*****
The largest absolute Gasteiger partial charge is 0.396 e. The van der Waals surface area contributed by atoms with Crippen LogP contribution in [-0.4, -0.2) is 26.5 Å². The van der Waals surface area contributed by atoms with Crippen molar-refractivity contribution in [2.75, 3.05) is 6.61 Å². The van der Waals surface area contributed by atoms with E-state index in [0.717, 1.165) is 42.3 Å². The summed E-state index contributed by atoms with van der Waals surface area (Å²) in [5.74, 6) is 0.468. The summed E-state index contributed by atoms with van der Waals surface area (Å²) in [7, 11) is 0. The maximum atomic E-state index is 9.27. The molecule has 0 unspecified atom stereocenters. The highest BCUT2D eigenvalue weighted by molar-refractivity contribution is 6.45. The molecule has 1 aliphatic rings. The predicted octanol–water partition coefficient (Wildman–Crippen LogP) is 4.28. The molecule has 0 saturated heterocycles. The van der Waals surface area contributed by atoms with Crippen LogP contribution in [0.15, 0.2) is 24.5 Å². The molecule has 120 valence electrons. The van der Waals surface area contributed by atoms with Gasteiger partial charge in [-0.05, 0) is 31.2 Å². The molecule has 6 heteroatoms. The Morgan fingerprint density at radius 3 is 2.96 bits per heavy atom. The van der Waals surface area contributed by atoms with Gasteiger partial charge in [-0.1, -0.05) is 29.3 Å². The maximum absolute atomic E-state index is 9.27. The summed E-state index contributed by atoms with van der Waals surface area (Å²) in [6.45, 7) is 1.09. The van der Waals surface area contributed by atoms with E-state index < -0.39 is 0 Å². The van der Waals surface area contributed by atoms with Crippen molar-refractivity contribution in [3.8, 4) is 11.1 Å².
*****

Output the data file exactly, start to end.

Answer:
The largest absolute Gasteiger partial charge is 0.396 e. The van der Waals surface area contributed by atoms with Crippen LogP contribution in [-0.4, -0.2) is 26.5 Å². The van der Waals surface area contributed by atoms with Crippen molar-refractivity contribution in [2.75, 3.05) is 6.61 Å². The van der Waals surface area contributed by atoms with E-state index in [0.717, 1.165) is 42.3 Å². The summed E-state index contributed by atoms with van der Waals surface area (Å²) in [5.74, 6) is 0.468. The summed E-state index contributed by atoms with van der Waals surface area (Å²) in [7, 11) is 0. The maximum atomic E-state index is 9.27. The molecule has 0 unspecified atom stereocenters. The highest BCUT2D eigenvalue weighted by molar-refractivity contribution is 6.45. The molecule has 1 aliphatic rings. The predicted octanol–water partition coefficient (Wildman–Crippen LogP) is 4.28. The molecule has 0 saturated heterocycles. The van der Waals surface area contributed by atoms with Crippen LogP contribution in [0.15, 0.2) is 24.5 Å². The molecule has 120 valence electrons. The van der Waals surface area contributed by atoms with Gasteiger partial charge in [-0.05, 0) is 31.2 Å². The molecule has 6 heteroatoms. The Morgan fingerprint density at radius 3 is 2.96 bits per heavy atom. The van der Waals surface area contributed by atoms with Gasteiger partial charge in [-0.1, -0.05) is 29.3 Å². The maximum absolute atomic E-state index is 9.27. The summed E-state index contributed by atoms with van der Waals surface area (Å²) in [6.45, 7) is 1.09. The van der Waals surface area contributed by atoms with E-state index < -0.39 is 0 Å². The van der Waals surface area contributed by atoms with Crippen molar-refractivity contribution in [3.8, 4) is 11.1 Å².